Yesterday I had a meeting with a bunch of collies, but Saturday meetings are different from the meetings that we have during the work week. First of all, you don’t have to meet at the office and you can go somewhere more interesting than a conference room. When Mom let me out of the car yesterday, I saw a man and a dog waiting for me at the spot where the road ended and the woods began. When I got closer I could see that it was one of my collies, but I didn’t know the dog. I ran up barking, “Hi, R—! Hi, Friend. I’m Oscar and this human is my Mom, and this other person is the R— who is one of my Second Favorite People.” I went to the R— and pushed my butt against him possessively so that he would scratch it like he likes to do at work. “Who are you?” I asked the dog.
“I’m Remy, and this human’s name isn’t R—, it’s Dad. Does your lady like handsome dogs?” Then Remy jumped up in Mom’s face and barked, “Boo!” She smiled, so he spun around and jumped in her face again, and barked, “Boo!” again. Remy kept trying to surprise Mom over and over until I barked at him and he ran into the woods so I could chase him.
Some dogs don’t know how to play tag and are only fun for bullying, but Remy knew how to have a good time. Whenever a new dog got out of a car, Remy and I surrounded them and showed off our manliness by chasing them. If the dog was lame and sat down looking scared rather than running away, the only way to chase them was to run in circles around them and bark, which is less fun than chasing but more fun with a buddy like Remy to do it with.
Eventually, a pack that looked familiar got out of a car and walked toward us. It was my other collies, Smiling M— and S—. S— is a really fun dude because he looks at me and smiles when I watch him eat yogurt. Walking Smiling M— was my friend Gabby, the Fastest Dog in the World. Now that we were all here, we started our meeting and walked into the woods together, with Remy showing us the trail, and all of us showing S— what California looks like outside the office.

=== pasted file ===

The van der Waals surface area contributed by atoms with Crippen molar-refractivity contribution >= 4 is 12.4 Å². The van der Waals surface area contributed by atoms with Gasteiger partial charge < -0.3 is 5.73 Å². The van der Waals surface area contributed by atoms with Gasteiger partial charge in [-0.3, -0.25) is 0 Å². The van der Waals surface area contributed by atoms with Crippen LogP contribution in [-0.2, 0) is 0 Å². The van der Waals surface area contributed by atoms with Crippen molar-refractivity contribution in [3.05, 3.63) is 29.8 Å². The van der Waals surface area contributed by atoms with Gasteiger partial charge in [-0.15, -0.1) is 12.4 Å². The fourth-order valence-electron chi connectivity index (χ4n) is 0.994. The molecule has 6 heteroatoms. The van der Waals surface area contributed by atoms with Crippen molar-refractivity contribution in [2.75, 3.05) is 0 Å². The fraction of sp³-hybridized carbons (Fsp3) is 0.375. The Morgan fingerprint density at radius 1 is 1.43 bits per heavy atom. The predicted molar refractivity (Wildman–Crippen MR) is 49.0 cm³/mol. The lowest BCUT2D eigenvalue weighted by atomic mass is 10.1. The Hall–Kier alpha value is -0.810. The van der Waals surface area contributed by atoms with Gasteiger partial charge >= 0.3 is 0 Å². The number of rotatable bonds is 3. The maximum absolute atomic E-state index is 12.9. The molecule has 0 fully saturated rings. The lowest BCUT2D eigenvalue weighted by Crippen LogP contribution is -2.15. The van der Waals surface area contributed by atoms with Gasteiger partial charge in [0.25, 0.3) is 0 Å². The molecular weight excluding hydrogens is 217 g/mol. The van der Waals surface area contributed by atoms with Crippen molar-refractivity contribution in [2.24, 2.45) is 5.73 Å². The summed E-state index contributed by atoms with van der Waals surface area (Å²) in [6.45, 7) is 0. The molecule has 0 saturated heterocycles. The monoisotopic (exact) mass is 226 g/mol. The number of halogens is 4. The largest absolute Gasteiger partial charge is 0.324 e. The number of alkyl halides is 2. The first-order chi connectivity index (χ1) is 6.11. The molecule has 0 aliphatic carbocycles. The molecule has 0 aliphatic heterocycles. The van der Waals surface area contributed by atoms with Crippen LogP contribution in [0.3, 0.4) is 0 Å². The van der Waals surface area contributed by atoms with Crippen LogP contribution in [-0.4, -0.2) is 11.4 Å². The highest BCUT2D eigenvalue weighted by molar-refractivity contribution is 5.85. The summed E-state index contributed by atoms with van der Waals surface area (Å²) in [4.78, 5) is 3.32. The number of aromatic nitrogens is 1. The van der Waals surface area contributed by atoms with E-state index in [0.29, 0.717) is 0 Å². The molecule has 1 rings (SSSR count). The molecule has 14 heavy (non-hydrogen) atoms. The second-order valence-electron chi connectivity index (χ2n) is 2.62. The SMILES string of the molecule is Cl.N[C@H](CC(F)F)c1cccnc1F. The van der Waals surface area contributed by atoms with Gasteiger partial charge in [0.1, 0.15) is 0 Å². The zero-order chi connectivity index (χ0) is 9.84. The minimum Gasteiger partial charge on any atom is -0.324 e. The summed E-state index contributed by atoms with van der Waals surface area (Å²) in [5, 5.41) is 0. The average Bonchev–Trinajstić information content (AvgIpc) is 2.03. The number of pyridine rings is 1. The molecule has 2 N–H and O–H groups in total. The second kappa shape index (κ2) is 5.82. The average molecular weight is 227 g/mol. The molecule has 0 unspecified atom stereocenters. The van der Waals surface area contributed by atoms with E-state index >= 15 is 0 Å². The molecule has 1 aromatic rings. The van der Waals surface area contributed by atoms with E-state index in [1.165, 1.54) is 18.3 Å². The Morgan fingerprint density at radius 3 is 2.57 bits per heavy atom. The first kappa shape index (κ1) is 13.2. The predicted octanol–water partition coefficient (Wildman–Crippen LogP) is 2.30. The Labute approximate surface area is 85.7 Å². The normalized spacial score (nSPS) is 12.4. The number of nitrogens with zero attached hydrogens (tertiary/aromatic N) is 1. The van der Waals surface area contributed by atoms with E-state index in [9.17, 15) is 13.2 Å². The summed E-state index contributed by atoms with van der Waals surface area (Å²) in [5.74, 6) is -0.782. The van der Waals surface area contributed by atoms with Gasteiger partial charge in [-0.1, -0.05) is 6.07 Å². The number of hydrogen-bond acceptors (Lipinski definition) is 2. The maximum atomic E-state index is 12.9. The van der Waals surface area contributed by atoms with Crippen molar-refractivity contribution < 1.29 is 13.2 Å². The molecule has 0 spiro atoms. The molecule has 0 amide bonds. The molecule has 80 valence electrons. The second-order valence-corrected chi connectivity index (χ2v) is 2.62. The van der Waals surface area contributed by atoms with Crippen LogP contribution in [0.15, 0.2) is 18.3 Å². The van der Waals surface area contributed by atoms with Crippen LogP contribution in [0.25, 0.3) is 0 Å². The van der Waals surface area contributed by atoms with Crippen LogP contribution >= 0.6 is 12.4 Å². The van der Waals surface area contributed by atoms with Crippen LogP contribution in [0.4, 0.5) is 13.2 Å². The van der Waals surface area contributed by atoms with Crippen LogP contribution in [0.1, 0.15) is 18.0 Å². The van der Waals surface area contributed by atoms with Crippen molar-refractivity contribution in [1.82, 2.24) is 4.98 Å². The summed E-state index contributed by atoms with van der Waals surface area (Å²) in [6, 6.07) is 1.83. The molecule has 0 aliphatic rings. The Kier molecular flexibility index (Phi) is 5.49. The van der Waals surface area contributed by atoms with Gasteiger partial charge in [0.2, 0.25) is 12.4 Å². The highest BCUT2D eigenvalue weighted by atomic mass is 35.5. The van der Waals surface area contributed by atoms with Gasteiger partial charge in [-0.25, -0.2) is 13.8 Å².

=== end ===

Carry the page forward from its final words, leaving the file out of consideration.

S— is from Somewhere Else and had never seen Redwoods or Oakland or the guts of California before, so I showed him how we have trails that crawl along the walls of ravines, with soft dirt making a wall on one side of the trail, and a steep slope on the other. The ravines are so steep that only athletic dogs can run down to drink from the river at the bottom, and sometimes not even then. I showed him how the sun shines through the redwoods and makes the moss and the soft, springy dirt shine, and lights up the ferns that look like something out of a fairy tale. And then Smiling M— pointed and we all looked up and could see yesterday’s rain smoking in wisps off of a tree branch in the bright sun.
“Why is that?” asked S—, who had never seen a tree smoking when it wasn’t on fire.
“It’s the mountains making the fog,” I explained to him. “In the summer, when you drive home you can see all of the mountains making huge blankets of fog, and it clumps up and rolls down the mountainsides like a waterfall.”
“You can even see your breath,” R— added. “Look, Oscar has a smoking butt hole.”
Mom, who’s used to people complimenting my butt, examined me as I chased Remy down the trail. “Well, I think his whole body is smoking a little bit…” she said. “But if your favorite part is his butt hole…”
“Well, it’s not doing it anymore. I think maybe he farted.” R— is a man, so he knows about man things like farting. He is also a doctor, so he knows about body things like farting too, so Mom stopped being a know-it-all and shut her mouth.
When we had climbed to the top of the ravine, we walked through the valley under the hills until the redwoods opened up in an big, grassy area. Then Smiling M— set Gabby the Fastest Dog in the World free, and Gabby and Remy chased balls, and sticks, and frisbees, while I chased Gabby and Remy. S— showed a talent for throwing balls and frisbees, so I showed him all about sticks just in case he didn’t have sticks where he came from. I showed him how they’re good for pulling on and throwing and chewing up .